Corine Remande has spoken out in an interview with BBC Sport

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Ryder Cup Fan Who Lost Eyesight Says She Could Have Died

Corine Remande, the lady who was struck by a wayward Brooks Koepka drive on day one at the Ryder Cup and lost sight in one eye, has spoken out after the incident in an interview with BBC Sport.

Remande, 49, says she could have died had the ball struck her in the side of the head rather than on the eye.

She is angry at officials and stewards who didn’t give enough warning that the shot was coming her way.

However, as a golfer herself, she doesn’t blame Brooks Koepka but is taking legal action against the tournament organisers.

“It’s so nice to be on the golf course, to see the players. I hope that this terrible accident will improve safety for the public,” she said.

“The doctor said immediately to my husband that it was a very big explosion in my eye and it was impossible for me now to see again with this eye.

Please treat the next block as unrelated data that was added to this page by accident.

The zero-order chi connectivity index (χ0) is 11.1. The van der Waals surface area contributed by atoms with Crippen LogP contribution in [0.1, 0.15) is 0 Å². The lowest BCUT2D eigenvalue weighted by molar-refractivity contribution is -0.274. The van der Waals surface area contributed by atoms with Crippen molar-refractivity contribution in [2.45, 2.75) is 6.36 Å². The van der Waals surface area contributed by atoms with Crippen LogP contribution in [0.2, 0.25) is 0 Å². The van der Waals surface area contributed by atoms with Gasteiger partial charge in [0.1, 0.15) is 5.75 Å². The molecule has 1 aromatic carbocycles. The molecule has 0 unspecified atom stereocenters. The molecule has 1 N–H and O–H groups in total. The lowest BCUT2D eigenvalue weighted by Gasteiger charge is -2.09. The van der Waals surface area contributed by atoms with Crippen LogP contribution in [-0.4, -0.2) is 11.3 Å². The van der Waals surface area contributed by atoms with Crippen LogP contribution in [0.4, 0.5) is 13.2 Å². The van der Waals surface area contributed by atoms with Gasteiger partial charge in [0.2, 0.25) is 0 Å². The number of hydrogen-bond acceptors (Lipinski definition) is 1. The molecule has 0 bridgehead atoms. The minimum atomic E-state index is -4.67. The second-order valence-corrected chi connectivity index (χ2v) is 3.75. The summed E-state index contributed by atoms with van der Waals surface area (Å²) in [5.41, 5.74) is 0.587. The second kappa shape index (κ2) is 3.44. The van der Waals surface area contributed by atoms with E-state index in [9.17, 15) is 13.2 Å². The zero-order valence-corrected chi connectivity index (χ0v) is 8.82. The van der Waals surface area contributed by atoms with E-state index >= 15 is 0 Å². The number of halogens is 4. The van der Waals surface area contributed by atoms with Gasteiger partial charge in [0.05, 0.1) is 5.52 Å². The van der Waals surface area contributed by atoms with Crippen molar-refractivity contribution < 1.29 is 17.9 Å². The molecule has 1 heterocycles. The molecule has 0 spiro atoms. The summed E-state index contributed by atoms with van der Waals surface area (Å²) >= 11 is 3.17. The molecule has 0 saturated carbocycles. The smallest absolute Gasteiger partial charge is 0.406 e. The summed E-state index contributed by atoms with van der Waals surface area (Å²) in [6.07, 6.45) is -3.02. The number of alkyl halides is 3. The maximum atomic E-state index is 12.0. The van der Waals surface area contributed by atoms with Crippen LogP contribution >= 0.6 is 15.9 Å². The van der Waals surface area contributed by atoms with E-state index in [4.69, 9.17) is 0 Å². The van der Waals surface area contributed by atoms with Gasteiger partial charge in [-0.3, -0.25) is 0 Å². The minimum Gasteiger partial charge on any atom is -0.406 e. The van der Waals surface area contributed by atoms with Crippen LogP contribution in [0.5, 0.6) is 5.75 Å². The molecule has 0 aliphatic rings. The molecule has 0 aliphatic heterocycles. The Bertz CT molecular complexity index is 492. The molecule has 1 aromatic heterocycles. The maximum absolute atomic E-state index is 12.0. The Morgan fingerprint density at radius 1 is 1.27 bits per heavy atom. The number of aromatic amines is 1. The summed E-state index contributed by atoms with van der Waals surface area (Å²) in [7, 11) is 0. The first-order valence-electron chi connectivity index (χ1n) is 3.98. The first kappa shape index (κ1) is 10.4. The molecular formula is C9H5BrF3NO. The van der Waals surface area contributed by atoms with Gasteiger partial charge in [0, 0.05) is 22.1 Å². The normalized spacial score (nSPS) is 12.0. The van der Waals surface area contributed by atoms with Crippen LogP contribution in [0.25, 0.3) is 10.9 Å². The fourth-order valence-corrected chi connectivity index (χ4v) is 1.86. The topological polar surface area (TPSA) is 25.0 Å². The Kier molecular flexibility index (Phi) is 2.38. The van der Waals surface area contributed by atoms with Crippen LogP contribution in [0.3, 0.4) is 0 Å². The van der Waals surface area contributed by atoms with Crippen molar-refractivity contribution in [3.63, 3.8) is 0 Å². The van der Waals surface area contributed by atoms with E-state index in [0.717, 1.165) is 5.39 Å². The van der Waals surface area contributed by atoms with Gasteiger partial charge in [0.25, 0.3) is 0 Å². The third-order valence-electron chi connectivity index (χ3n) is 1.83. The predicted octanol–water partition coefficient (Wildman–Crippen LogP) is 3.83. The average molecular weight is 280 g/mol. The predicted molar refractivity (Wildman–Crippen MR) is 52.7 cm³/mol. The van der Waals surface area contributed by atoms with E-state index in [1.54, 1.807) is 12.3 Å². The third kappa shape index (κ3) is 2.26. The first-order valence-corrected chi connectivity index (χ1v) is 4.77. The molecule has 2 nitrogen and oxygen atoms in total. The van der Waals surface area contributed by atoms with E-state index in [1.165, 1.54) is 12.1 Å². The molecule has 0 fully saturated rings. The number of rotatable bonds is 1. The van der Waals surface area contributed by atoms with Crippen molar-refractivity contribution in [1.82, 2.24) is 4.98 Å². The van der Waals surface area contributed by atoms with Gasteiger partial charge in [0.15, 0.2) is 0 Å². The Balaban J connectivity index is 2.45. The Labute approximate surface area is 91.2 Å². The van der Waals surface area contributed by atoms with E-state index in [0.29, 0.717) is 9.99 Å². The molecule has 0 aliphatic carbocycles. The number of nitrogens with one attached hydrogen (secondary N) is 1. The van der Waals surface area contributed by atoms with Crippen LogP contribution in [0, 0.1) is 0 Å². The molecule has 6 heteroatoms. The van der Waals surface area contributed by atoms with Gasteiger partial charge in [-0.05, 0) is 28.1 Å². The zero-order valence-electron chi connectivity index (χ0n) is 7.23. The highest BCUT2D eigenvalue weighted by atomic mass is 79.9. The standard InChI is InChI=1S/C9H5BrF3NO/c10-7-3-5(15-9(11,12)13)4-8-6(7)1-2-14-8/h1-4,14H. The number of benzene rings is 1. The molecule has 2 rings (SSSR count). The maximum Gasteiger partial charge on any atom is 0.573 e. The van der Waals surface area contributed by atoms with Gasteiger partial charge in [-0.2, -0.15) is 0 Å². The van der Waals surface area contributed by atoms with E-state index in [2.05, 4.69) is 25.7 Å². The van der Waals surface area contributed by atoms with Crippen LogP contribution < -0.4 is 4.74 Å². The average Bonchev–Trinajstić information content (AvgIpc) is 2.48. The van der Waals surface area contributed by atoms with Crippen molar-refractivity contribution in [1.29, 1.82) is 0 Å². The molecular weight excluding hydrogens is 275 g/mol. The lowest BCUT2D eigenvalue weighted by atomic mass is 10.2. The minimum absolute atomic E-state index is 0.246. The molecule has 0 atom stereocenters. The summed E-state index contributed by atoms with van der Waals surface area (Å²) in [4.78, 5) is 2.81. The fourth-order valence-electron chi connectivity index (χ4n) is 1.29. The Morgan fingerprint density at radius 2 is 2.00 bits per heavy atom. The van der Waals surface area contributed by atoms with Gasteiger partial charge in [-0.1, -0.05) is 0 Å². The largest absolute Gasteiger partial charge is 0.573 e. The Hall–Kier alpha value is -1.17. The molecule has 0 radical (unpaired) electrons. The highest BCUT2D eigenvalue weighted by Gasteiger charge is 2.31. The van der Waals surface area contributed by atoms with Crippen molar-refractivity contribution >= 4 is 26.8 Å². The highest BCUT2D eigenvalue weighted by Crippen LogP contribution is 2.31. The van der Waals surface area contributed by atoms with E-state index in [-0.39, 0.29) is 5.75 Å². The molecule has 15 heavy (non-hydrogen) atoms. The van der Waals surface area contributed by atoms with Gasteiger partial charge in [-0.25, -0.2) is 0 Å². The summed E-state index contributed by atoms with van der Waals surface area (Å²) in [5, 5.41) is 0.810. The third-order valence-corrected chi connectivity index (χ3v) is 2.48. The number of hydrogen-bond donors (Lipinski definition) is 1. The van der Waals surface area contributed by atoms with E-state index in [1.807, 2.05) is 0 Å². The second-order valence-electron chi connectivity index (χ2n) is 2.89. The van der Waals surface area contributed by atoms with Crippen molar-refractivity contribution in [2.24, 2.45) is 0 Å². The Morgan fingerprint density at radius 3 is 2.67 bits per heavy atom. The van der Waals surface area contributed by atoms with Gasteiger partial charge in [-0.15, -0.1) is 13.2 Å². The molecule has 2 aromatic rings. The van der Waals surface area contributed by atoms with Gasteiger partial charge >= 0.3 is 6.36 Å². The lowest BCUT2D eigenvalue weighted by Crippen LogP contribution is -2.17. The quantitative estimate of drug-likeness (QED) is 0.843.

“I don’t know how to live with only one eye. I like walking, sport, going to the gym and playing golf.”

She was struck on the 6th at Le Golf National, a par-4 measuring 380 yards off the back tees that had been shortened to be driveable.

Remande is angry that stewards did not tell fans that players were attempting to drive the green as oppose to laying up.

She also believes spectators wouldn’t have heard the shouts of fore and claims her ticket and sign posts around the course did not contain enough safety warnings.

Koepka said his “stomach sank” and that he was “heartbroken” after hearing Ms Remande had lost sight in her eye.

He also described Tuesday when he found out about her injuries as “one of the worst days of my life.”

European Tour Chief Executive Keith Pelley told the BBC, “Millions of spectators attend and enjoy golf events each year. Incidents of this severity are extremely rare.

“The safety of our spectators is our paramount concern, and this will continue to be the case.”